Celebrating 50 years of the CBC

Some of the Canada’s most recognizable personalities in journalism were at Concordia’s Oscar Peterson Concert Hall on Sept. 26 for the taping of a CBC panel discussion to be included as part of one of the company’s broadcasts celebrating its fiftieth anniversary.

Some of the Canada’s most recognizable personalities in journalism were at Concordia’s Oscar Peterson Concert Hall on Sept. 26 for the taping of a CBC panel discussion to be included as part of one of the company’s broadcasts celebrating its fiftieth anniversary.

Students, staff and other guests looked on while Dennis Trudeau led the hour-long discussion as a tribute to 50 years of CBC television, not to mention some fantastic journalism.

Invited guests included David Halton, senior correspondent for The National in Washington; Doreen Kays, the first woman to join the CBC; Mark Kelley, host of Newsworld Morning; Wendy Mesley, former co-host of CBC News: Disclosure; and Lynne Robson, a reporter for The National.

All reminisced about the ‘good old days’, including Mark Bulgutch, senior executive producer for Newsworld from 1974-83, via a taped testimonial. He explained that when he asked then-mayor of Montreal Jean Drapeau if the city would be ready in time for the 1976 Olympics, a concern at the time, that Drapeau literally told him to “Shut-up!”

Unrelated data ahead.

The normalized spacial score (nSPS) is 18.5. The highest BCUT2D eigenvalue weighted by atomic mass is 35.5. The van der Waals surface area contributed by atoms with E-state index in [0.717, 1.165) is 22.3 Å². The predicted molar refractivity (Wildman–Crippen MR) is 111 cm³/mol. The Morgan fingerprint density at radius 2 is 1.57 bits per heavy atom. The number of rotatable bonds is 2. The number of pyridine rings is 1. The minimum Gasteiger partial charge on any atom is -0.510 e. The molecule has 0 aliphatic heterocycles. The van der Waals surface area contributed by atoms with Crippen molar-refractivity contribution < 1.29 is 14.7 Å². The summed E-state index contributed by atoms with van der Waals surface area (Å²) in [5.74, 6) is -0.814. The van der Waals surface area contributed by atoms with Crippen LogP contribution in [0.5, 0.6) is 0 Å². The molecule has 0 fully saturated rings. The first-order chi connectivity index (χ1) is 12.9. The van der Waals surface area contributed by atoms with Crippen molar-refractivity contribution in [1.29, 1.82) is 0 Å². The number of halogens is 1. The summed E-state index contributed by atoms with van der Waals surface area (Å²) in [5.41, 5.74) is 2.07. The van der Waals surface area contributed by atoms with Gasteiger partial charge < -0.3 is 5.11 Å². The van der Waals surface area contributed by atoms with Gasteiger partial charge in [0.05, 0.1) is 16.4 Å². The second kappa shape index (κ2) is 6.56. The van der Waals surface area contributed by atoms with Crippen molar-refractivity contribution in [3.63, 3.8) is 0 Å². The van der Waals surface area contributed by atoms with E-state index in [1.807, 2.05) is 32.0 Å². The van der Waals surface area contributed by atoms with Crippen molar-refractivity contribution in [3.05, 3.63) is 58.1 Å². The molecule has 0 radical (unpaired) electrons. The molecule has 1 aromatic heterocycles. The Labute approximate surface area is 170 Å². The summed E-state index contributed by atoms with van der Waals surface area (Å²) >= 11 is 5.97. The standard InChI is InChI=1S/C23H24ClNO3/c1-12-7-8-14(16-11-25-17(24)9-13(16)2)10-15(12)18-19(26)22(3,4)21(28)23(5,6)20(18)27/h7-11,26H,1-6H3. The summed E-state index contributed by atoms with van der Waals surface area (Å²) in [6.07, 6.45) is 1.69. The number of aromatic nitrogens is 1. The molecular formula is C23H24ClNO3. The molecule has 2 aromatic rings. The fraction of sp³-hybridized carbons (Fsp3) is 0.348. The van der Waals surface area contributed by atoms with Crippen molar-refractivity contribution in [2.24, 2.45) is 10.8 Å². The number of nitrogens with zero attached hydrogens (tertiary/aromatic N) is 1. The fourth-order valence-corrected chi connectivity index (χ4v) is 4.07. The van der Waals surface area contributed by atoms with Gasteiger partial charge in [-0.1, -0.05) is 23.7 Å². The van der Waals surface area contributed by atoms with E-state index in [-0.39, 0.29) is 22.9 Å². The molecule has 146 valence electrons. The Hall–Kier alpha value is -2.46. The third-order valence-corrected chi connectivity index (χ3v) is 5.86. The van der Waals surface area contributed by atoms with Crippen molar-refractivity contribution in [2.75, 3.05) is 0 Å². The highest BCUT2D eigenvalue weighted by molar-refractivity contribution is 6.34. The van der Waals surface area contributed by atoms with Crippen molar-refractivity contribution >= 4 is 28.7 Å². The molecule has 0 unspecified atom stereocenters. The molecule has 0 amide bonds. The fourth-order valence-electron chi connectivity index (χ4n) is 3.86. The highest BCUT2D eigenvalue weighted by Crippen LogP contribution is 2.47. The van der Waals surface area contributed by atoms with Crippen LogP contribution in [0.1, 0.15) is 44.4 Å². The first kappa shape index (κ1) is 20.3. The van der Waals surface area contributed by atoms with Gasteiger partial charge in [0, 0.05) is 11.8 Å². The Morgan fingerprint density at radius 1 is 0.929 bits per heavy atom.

Old footage of Dorren Kays interviewing a Playboy bunny at the Playboy Club in Montreal amused everyone. “I had so much self-confidence,” she said in the midst of her laughter.

Mark Kelley’s Gemini-nominated coverage of the 1998 Ice Storm “almost killed [him],” he said. The audience and panel watched on a big screen television as a tree branch crashed down, missing him by a hair.

As footage of Wendy Mesley flashed on the screen, she explained how she could not help but jump at the opportunity to cover politics in Quebec City when no other Anglophone reporter wanted to. “My French was okay [when] I got there, [but] by the time I left, I was dreaming in French,” she said.

Over the years, the CBC has covered many interesting politicians, but according to Mesley and Halton, none was more fascinating – perhaps with the exception of Pierre Trudeau – than Ren

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